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The 'Single Day':
As we have seen above, Ibn ‘Arabî declares that there is an indivisible duration of time [IV.425.8] that is the smallest possible time or Day. Ibn ‘Arabî calls this Day 'the single Day or time' (al-zaman al-fard) or 'the Day of task or event' (yawm al-sha’n). Another translation of sha’n is possibly 'concern', which could also convey the general meaning of the underlying Qur’anic verse, repeatedly cited by Ibn ‘Arabî and it forms the basis of his unique view of the discrete nature of time.: kulla yawm Huwa fi sha’n (55:29). But we prefer to use the words 'event' or 'task' in order to stress the meaning that in each such momentary 'Day', Allah acts in the world by creating the totality of all events. Ibn ‘Arabî himself stressed this meaning: '(The sha’n) is nothing but the (single universal creative divine) Act, which is what He creates in each day of the smallest Days, which is the single time that is indivisible.' [IV.425.11]
In every ‘Day of event,’ Allah re-creates the world in a new image that is similar to the previous one, but with slight changes. Or in other words, in every 'Day of event' Allah causes one unique, singular Act in the world, because Allah is One and His Command (amr) is one (Al-Masâ’il, #26). However, this same single Act will have different results on the different entities in the world, depending on the capabilities and characteristics of each individual creature. For example, when Allah inspires the Universal Soul (al-nafs al-kulliyya) to move the element of fire (‘unsûr al-nâr) in order to heat the world, the effects of this single Act depend greatly on the individual creatures, so those who are ready to burn will burn, and those who accept heat will be heated, and so on [Ayyâm Al-Sha’n: 11]: Also he says in the Futûhât that 'the task in relation to the Real is one from Him—but in relation to the recipients (qawâbil) of the whole world, it is many tasks (events) that—were it not (all) confined by existence—we could call infinite (because everything that physically exists is necessarily finite) [II.82.6].
The 'Day of event' is a single and indivisible duration of time that equals the entire earthly global day at each instant, but because the Universal Intellect scans in this 'Day' N number of states (that is N/2 for bodies in its 'day' and N/2 for spirits in its 'night'), it appears to the observer, who is one of these states, as infinitely divisible, because it is extremely small: 24×60×60/N seconds, and N is surely unimaginably huge. This is simply because the observer exists only for this infinitesimal amount of time during every 'Day of event'. This infinitesimal amount of time is what we call 'now' (al-ân), the 'moment' (see the following section) or the 'presence'—and this is the only real part of the imaginary time (see also section VI.8).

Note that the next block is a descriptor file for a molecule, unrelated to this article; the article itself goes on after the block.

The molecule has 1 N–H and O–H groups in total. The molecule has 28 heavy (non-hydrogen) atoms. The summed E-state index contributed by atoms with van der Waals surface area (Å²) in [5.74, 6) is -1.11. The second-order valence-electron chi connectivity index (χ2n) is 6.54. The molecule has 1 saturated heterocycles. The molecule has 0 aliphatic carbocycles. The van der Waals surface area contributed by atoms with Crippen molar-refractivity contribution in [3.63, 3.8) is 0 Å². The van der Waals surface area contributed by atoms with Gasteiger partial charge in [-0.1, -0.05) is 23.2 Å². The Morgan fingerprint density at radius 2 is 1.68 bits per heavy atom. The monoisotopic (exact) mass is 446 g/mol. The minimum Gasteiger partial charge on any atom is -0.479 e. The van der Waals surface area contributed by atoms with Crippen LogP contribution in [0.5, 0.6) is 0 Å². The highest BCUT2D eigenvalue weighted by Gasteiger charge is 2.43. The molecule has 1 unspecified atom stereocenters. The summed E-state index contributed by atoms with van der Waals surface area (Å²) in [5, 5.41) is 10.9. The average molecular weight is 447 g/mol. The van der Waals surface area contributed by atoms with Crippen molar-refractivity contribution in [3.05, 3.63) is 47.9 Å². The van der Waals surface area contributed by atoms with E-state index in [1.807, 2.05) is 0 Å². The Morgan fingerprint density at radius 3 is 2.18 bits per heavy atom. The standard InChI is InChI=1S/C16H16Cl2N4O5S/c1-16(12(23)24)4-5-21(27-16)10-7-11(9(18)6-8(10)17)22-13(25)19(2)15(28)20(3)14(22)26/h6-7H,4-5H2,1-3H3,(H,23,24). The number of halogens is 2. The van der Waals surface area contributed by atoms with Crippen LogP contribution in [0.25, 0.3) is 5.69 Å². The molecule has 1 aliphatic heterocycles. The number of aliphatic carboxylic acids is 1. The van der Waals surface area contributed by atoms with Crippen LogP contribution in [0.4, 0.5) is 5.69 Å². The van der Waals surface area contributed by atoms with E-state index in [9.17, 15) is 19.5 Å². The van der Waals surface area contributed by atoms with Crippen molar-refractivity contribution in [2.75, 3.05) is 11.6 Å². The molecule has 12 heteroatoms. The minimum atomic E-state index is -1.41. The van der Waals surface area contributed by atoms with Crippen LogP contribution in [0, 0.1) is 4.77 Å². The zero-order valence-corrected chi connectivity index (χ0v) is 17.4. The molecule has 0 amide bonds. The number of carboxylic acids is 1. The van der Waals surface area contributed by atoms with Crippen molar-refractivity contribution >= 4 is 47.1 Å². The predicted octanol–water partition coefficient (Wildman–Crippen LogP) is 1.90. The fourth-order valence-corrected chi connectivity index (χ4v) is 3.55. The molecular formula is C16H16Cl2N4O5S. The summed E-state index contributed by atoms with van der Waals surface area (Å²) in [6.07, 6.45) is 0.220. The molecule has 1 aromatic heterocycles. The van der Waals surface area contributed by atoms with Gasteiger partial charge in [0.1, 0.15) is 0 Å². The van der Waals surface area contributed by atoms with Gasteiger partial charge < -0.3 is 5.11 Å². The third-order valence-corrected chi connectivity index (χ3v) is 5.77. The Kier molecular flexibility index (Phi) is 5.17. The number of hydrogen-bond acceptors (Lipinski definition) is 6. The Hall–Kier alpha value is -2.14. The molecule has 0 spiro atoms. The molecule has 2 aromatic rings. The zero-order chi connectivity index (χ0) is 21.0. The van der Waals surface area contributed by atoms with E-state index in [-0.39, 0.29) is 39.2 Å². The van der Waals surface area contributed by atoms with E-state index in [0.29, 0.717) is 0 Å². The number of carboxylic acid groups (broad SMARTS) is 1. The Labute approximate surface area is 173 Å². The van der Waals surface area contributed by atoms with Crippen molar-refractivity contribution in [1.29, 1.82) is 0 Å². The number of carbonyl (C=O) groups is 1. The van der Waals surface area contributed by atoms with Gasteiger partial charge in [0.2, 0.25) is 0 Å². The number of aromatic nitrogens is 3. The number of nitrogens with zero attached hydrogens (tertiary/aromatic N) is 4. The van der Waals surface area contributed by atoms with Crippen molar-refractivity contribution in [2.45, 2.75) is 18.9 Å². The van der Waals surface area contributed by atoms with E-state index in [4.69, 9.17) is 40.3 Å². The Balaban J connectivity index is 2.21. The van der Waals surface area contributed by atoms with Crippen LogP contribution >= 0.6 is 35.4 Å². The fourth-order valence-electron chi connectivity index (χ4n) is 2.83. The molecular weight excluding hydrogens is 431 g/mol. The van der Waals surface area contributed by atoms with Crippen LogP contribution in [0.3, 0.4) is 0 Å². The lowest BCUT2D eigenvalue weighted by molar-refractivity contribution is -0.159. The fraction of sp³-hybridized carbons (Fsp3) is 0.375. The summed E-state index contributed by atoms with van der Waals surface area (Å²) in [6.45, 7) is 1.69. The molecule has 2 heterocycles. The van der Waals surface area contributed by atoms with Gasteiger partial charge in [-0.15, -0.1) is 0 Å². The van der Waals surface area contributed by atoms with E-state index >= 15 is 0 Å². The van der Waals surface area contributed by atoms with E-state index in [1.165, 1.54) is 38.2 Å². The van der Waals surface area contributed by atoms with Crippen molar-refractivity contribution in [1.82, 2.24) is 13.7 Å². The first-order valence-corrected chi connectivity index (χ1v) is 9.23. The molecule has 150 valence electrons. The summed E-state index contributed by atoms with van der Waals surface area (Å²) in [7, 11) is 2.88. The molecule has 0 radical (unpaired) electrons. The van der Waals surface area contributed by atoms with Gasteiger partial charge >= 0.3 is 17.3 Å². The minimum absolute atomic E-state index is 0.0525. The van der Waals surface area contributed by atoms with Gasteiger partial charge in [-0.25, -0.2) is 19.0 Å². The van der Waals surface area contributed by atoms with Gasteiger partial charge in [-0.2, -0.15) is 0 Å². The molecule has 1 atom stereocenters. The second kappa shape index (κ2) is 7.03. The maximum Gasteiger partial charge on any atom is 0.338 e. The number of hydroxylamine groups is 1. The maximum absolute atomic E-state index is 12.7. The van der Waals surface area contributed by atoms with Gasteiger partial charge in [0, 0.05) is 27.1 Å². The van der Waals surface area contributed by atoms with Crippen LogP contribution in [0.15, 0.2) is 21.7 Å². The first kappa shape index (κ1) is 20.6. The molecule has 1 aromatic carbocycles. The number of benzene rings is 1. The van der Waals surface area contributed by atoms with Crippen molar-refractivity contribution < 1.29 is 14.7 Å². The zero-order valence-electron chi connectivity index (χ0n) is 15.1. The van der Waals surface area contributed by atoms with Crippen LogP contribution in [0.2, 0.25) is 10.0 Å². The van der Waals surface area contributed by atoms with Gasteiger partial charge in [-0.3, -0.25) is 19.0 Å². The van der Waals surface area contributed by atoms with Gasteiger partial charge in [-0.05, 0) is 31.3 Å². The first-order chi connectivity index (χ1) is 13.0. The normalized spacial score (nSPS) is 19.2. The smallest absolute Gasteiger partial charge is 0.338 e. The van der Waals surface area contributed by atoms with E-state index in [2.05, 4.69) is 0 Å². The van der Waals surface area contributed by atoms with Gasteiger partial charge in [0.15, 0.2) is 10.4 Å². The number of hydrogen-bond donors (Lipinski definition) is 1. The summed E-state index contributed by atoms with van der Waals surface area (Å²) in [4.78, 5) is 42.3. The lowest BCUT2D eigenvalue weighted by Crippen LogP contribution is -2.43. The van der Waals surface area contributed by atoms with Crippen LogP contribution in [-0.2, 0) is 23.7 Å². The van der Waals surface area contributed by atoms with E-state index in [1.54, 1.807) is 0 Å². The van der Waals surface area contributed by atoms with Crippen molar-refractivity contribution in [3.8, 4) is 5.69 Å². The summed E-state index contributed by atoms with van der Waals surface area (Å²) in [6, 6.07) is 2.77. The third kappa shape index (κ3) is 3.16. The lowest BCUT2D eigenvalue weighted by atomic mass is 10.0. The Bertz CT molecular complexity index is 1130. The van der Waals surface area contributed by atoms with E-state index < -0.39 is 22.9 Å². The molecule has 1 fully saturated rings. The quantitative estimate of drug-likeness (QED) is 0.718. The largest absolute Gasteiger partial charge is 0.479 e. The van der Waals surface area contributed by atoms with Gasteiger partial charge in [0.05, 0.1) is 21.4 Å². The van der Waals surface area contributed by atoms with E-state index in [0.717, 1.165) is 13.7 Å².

We must note that the isotropic orb, which is the first orb beneath the divine 'Pedestal', is not material. Therefore we can not differentiate between its 'parts', since there are no distinguishing features in this orb—which indeed is why it is called 'isotropic' (atlas), or the same in all directions. Therefore we can not measure the length of our normal day which is actually the 'day' of this isotropic orb (as we explained above in the previous section), and which also equals the Day of event. But rather we use this perceptible earthly day as a measure of other days, even though in itself it is an unknown duration of time. Although we divide it into 24 hours, each of which has 60 minutes of 60 seconds, all this is mere convention. We can not measure anything by its parts, so in order to measure this day, which is the period of the first orb, we need to compare it to other days 'before' it. But since it is the first day, we can not actually measure it: '…and when Allah created this first orb, it rotated a cycle which is unknown to other than Allah, the most Exalted, because there are no finite bodies above it, since it is the first transparent body [I.122.29].
Moreover, Ibn ‘Arabî also observes that since the isotropic orb has only one cycle, it can not be described as having an end, although we assume in it a beginning and an end [III.548.29].
In many cases Ibn ‘Arabî calls this smallest, singular day 'the day of Breath' [II.520.33, III.127.335], and he even gives a measure of this day through the Breath: 'and the day is the magnitude of the breath of the Breather in the single time' [II.171.23]. This is because in this instantaneous 'Day' the divine creative 'Breath' emerges and returns to its Source, with its manifestation being the realm of all the divine 'letters', 'Words', or 'sounds' repeatedly produced by this Breath. As we shall see in section VII.8, Ibn ‘Arabî visualizes the divine 'Word' as essentially composed of vibrations or sounds that are the 'letters' that form all the manifest objects and entities of the cosmos, just as letters form the words in human language. All words are composed of letters, and all letters are composed of the letter or initial out-breathing vowel sound alif, the first letter of the Arabic alphabet [I.78.22]. So in each single Day, this creative divine sound is produced by the divine Breath, and the manifest world is in reality the succession of these sounds/breaths. We shall explore this important issue in section VII.8 below. Also in section VI.8 we shall explain the creation scenario according the Single Monad Model of the cosmos.